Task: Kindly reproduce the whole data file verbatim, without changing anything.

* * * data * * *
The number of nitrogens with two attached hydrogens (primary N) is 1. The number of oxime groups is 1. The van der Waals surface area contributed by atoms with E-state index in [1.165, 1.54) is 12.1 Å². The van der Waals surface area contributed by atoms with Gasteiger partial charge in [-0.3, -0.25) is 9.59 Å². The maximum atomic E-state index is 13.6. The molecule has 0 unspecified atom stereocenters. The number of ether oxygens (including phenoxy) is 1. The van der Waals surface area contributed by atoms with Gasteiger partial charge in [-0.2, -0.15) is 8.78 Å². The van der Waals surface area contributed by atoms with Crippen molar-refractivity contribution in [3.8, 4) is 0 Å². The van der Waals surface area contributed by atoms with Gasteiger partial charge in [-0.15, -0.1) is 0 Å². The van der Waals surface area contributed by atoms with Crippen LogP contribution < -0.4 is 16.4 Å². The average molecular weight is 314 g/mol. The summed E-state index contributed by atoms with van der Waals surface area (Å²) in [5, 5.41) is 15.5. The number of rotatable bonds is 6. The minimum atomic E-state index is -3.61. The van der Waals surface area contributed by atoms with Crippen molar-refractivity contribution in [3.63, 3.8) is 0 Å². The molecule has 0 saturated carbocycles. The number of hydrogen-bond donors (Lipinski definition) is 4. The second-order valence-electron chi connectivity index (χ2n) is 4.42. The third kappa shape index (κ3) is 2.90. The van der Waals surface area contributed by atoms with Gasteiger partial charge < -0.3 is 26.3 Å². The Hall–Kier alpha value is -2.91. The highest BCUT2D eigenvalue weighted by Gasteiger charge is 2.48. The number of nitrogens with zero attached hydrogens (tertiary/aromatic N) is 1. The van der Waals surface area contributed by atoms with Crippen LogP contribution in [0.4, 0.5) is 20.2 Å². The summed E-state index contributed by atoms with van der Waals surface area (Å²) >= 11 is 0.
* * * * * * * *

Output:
The number of nitrogens with two attached hydrogens (primary N) is 1. The number of oxime groups is 1. The van der Waals surface area contributed by atoms with E-state index in [1.165, 1.54) is 12.1 Å². The van der Waals surface area contributed by atoms with Gasteiger partial charge in [-0.3, -0.25) is 9.59 Å². The maximum atomic E-state index is 13.6. The molecule has 0 unspecified atom stereocenters. The number of ether oxygens (including phenoxy) is 1. The van der Waals surface area contributed by atoms with Gasteiger partial charge in [-0.2, -0.15) is 8.78 Å². The van der Waals surface area contributed by atoms with Crippen molar-refractivity contribution in [3.8, 4) is 0 Å². The van der Waals surface area contributed by atoms with Gasteiger partial charge in [-0.15, -0.1) is 0 Å². The van der Waals surface area contributed by atoms with Crippen LogP contribution < -0.4 is 16.4 Å². The average molecular weight is 314 g/mol. The summed E-state index contributed by atoms with van der Waals surface area (Å²) in [5, 5.41) is 15.5. The number of rotatable bonds is 6. The minimum atomic E-state index is -3.61. The van der Waals surface area contributed by atoms with Crippen molar-refractivity contribution in [3.63, 3.8) is 0 Å². The molecule has 0 saturated carbocycles. The number of hydrogen-bond donors (Lipinski definition) is 4. The second-order valence-electron chi connectivity index (χ2n) is 4.42. The third kappa shape index (κ3) is 2.90. The van der Waals surface area contributed by atoms with Gasteiger partial charge < -0.3 is 26.3 Å². The Hall–Kier alpha value is -2.91. The highest BCUT2D eigenvalue weighted by Gasteiger charge is 2.48. The number of nitrogens with zero attached hydrogens (tertiary/aromatic N) is 1. The van der Waals surface area contributed by atoms with Crippen LogP contribution in [0.4, 0.5) is 20.2 Å². The summed E-state index contributed by atoms with van der Waals surface area (Å²) >= 11 is 0.